Bundoora exhibition opening

bund003.jpgAustralia Western Sahara Association (Victoria)  PRESS RELEASE
Friday 16 February, Images of Western Sahara -­ A picture tells a thousand words.   An exhibition to celebrate the national day of Western Sahara, the 31st anniversary of the proclamation of the SADR, (27 February) was opened on Thursday by Maria Vamvakinou Member of the Federal Parliament, at Bundoora Homestead Gallery
in Melbourne alongside a new textile exhibition, Walala Wasala ­ the Fabric of African politics Western Sahara is certainly part of the fabric of African politics, being the last colony in Africa, still to undergo its decolonization process. The exhibition comprises three elements, paintings by Saharawi artists living in refugee camps near Tindouf in south west Algeria, images by British photographer, Simon James of Saharawi landmine victims, and black and white photos taken by Georgia Vlassopoulos during the visit of an Australian delegation to the region in 2004.
Mrs Vamvakinou said: ³Oppressors think that if they just keep on long enough, the world will forget and the problem will disappear. But the Saharawis will resist as long as the oppression persists. They will not forget their right to self-determination, and we must stay with them in their struggle until they are able to exercise their right though a free and fair referendum organised by the UN.”

The Exhbition was attended by the Polisario representative, members of the Australia Western Sahara Association as well as a good number of the public.

further information below, also see
http://www.bundoorahomestead.com/, http://www.awsa.digipipes.com.au/
email: [email protected]

Photograph attached of Maria Vamvakinou MP with exhibition organiser and photographer, Georgia Vlassopoulos.


Western Sahara ­ a country divided by a wall

A referendum of self-determination was being prepared in 1974 by Spain as it withdrew from its colony known then as Spanish Sahara. Instead of holding the referendum, Spain divided Western Sahara between its neighbours: Morocco to the north and Mauritania to the south. The Saharawi people resisted this take-over, but the new colonizers fought back. Over half the population fled to the Algerian border. After being bombed with napalm and cluster bombs, they were given refuge within Algeria near Tindouf.

The camps
Four refugee camps were set up in this inhospitable desert, called the Hamada, where no-one had lived before. The Saharawis have been exiled there for over 30 years, waiting patiently to return to their homeland. The referendum has still not been held.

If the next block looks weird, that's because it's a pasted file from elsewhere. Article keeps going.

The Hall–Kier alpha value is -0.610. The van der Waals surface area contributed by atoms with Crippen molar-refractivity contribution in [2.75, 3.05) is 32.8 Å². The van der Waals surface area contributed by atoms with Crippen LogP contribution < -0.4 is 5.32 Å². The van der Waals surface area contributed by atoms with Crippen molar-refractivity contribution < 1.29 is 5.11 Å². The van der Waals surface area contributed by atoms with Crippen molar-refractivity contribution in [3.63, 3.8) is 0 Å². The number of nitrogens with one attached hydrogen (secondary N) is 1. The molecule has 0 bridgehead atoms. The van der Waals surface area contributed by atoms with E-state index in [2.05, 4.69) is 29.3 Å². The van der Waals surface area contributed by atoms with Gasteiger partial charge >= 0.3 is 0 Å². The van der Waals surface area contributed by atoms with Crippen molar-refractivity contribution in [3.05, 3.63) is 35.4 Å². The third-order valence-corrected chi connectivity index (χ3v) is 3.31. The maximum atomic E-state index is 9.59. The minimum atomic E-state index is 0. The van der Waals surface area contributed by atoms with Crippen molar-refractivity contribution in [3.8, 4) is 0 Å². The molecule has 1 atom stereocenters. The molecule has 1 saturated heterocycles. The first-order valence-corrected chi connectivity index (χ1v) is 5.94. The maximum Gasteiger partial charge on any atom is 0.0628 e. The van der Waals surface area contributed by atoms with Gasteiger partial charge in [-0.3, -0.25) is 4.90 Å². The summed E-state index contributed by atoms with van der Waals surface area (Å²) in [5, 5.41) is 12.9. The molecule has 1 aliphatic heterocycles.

The paintings in our exhibition, by Saharawi artists living in these camps, show aspects of their daily lives and concerns.

The wall
The war lasted over 14 years. Mauritania withdrew, but Morocco continued fighting and during the 1980s built a military wall over 2700 km long with over 100,000 troops to separate the territories it occupies from those liberated and held by the Polisario Front, the Saharawi national independence movement. Eventually, in 1992 the UN brokered a cease-fire and set up a mission known as MINURSO to supervise the promised referendum, which would decide the future of the country and allow the removal of the

The military wall, or berm, is not very high, but is wide with 200 metres of landmines on each side along its length – 2 million at least – causing frequent injuries and deaths, especially among nomadic herdsmen and their families.

Simon Thorpe¹s dramatic photographs show Saharawi victims of these landmines
in the desert.
The occupation
Saharawis who remained in their homeland at the time of the exile have been separated from their families for over 30 years. Morocco has brought in many settlers who now not only outnumber the original Saharawis, but are given preferential treatment for housing, jobs and other social benefits. Morocco exploits the natural resources of the country, including phosphate, which Australia imports.

Since May 2005 continuing peaceful demonstrations calling for the right to self-determination have been brutally repressed. The Saharawis call it their intifada of independence and ask for the international community to force Morocco to respect human rights.
Working for justice for the Saharawi people
The Australia Western Sahara Association has a branch in Melbourne to raise awareness of the Saharawi cause, to campaign for justice for the Saharawi people starting with their right to self-determination. Malainin Lakhal, a visiting Saharawi journalist, will be touring Australia in June-July 2007.
(For further details see: http://www.awsa.digipipes.com.au/)

Georgia Vlassopoulos, on an AWSA delegation to the region in April 2004, took black & white photographs of both the refugee camps near Tindouf in Algeria and the liberated territory of Western Sahara around Tifariti. These form the third part of our exhibition.

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